It is critical that all doctors feel able to report adverse incidents and near misses so they and the wider profession can learn from mistakes and make improvements. A culture of fear will seriously hinder this open, learning ethos.

New legislation on Duty of Candour is now in place in England and Wales. We do not believe a legal duty is the best way to bring about real change in an area like this due to its behavioural nature, though the intention behind it – to encourage transparency and openness - is right. There is however an inherent tension between a policy like this which seeks to promote an open culture, and another which serves to allocate blame on an individual and inhibit openness. This therefore raises the question of why criminal prosecutions against doctors are still being threatened.

David Sellu’s case was tragic for all involved and fraught with complexity - we are pleased his conviction was quashed and his name finally cleared. Medical Protection, alongside senior figures like Sir Norman Williams, will continue to challenge the appropriateness of a criminal court to hold a doctor to account when things go wrong in a complex clinical environment - where there is no intent to cause harm. We will also work to foster a culture of open learning, professionalism and accountability.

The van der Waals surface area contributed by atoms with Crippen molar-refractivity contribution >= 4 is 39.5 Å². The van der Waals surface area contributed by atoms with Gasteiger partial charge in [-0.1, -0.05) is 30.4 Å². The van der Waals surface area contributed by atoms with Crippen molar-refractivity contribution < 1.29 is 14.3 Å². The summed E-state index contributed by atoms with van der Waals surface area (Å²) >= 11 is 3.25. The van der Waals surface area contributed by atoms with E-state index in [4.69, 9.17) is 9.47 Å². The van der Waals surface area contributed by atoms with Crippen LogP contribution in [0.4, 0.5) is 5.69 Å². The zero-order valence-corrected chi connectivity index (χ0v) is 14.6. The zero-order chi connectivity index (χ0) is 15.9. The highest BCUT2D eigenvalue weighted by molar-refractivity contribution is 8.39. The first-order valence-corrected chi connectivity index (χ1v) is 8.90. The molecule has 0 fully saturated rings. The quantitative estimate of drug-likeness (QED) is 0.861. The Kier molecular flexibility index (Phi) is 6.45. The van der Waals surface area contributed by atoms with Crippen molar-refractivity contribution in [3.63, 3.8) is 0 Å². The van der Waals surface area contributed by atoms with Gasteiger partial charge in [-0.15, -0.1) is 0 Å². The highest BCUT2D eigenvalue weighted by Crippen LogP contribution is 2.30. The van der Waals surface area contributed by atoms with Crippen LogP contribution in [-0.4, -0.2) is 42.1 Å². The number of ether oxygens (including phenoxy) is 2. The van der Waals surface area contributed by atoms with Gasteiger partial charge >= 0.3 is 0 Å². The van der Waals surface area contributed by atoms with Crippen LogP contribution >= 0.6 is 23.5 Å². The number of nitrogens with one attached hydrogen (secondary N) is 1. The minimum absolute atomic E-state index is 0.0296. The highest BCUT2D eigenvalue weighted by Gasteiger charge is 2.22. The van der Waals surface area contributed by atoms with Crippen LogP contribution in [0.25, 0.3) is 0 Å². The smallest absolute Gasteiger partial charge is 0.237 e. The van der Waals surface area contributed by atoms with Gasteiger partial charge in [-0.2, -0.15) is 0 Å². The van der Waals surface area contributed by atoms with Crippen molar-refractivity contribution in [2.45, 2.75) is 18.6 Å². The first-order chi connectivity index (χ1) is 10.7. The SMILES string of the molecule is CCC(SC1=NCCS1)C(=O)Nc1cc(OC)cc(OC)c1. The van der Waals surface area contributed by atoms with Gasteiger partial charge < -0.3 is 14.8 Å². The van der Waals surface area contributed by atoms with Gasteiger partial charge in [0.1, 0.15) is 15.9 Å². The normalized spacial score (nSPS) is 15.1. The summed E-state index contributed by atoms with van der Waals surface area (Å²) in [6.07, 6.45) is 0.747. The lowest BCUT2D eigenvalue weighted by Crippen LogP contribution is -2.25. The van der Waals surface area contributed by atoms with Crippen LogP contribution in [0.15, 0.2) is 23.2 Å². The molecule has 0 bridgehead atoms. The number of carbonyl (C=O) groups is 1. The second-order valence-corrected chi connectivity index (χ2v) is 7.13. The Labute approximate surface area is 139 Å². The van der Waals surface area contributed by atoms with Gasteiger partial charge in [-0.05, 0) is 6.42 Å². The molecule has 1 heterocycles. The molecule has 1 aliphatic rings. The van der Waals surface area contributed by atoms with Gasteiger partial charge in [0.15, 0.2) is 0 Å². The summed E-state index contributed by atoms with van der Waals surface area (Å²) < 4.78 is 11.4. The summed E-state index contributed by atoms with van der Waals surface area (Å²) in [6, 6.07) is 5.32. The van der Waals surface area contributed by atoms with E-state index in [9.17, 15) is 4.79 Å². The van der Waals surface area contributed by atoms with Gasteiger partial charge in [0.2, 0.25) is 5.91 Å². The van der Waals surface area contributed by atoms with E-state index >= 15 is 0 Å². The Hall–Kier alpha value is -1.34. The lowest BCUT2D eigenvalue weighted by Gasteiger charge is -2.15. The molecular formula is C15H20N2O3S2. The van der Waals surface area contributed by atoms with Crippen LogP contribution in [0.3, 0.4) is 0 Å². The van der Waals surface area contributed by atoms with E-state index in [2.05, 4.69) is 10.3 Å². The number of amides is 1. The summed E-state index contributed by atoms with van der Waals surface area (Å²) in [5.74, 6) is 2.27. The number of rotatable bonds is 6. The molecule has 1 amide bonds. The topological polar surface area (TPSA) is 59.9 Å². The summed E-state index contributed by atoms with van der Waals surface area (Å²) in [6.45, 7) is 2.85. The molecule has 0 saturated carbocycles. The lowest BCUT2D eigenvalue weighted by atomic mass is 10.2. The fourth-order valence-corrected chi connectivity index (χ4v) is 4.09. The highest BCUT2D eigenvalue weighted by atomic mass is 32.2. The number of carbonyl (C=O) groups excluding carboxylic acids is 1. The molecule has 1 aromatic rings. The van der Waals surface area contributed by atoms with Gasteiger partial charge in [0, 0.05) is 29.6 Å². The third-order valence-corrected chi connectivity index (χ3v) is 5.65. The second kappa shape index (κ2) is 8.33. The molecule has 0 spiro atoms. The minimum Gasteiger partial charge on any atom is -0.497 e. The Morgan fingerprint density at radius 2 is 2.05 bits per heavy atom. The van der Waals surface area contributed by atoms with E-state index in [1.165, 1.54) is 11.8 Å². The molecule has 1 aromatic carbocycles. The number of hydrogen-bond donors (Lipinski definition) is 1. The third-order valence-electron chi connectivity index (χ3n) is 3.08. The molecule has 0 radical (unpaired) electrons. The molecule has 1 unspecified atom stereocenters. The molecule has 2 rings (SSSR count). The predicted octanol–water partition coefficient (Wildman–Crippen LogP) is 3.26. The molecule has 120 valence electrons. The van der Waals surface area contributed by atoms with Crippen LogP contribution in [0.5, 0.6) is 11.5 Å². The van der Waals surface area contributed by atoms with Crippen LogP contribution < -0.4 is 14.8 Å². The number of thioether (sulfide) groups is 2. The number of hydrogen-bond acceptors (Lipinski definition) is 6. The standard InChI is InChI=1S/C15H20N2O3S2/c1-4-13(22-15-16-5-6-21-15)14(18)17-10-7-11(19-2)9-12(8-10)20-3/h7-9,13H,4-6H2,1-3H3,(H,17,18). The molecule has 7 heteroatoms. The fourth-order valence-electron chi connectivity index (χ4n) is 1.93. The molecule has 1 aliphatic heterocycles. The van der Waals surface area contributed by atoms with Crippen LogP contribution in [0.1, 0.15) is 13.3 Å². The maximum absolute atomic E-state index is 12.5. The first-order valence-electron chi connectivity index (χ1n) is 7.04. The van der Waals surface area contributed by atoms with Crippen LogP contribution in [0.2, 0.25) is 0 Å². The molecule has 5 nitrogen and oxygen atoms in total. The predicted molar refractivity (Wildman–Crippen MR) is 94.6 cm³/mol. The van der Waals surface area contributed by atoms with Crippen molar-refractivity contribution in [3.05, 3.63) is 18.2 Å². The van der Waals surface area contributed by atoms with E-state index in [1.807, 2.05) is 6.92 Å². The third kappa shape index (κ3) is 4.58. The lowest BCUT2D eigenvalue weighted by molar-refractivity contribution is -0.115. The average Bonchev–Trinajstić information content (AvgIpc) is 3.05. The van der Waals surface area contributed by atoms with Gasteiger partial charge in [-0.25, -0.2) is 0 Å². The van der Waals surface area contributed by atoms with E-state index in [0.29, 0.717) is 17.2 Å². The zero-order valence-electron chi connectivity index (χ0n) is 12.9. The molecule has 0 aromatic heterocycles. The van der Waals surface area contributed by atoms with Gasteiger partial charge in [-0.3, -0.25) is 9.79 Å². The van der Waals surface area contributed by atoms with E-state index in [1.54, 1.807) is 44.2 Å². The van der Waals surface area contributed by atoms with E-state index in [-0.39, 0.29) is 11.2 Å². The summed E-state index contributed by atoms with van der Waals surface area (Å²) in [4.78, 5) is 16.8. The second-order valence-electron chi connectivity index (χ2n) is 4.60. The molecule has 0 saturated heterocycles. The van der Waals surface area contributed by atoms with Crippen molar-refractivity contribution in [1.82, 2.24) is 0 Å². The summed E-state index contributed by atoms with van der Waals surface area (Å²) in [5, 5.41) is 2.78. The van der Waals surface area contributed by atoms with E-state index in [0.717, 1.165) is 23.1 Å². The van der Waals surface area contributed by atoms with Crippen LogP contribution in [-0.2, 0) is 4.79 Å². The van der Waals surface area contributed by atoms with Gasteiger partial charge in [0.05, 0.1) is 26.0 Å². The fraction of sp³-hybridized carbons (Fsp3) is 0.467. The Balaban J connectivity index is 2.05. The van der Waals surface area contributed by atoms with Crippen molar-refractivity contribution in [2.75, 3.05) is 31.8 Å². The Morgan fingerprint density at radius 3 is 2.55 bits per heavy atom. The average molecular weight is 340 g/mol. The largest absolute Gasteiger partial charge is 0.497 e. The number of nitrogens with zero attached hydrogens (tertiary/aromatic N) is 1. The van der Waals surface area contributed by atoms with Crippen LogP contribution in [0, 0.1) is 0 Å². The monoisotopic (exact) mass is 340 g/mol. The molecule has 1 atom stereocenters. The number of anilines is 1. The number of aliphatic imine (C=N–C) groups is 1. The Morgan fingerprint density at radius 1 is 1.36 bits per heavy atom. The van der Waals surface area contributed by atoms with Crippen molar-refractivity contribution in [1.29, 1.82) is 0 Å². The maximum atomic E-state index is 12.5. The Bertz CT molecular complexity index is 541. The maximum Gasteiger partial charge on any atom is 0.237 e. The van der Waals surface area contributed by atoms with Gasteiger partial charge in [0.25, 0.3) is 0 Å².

If you would like to write to Pulse, please email

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Readers' comments (10)

  • Thanks for your very reasonable thoughts. Litigation is top of the list of reasons for me to leave the NHS. It is not only costly in loss of staff, money and goodwill. It is just plain wrong.

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  • I would not be a doctor again. Two GPs were charged with manslaughter over a failure to visit, when they were already doing a surgery.
    For me, this raises the problem that I have a sick child in the surgery and I cannot e in 2 places at the same time.
    Since the child was so ill, why was it not taken to hospital on a 999?
    Sir James Dyson is starting an engineering college because there is such a shortage.
    Why would be a doctor when you could be jailed with the murderers and rapists for NOT even making a mistake, but getting a judgement wrong.?
    Why ?
    Please, just DO NOT become a doctor. Your career could end on the day it starts after 10 - 14 years of study.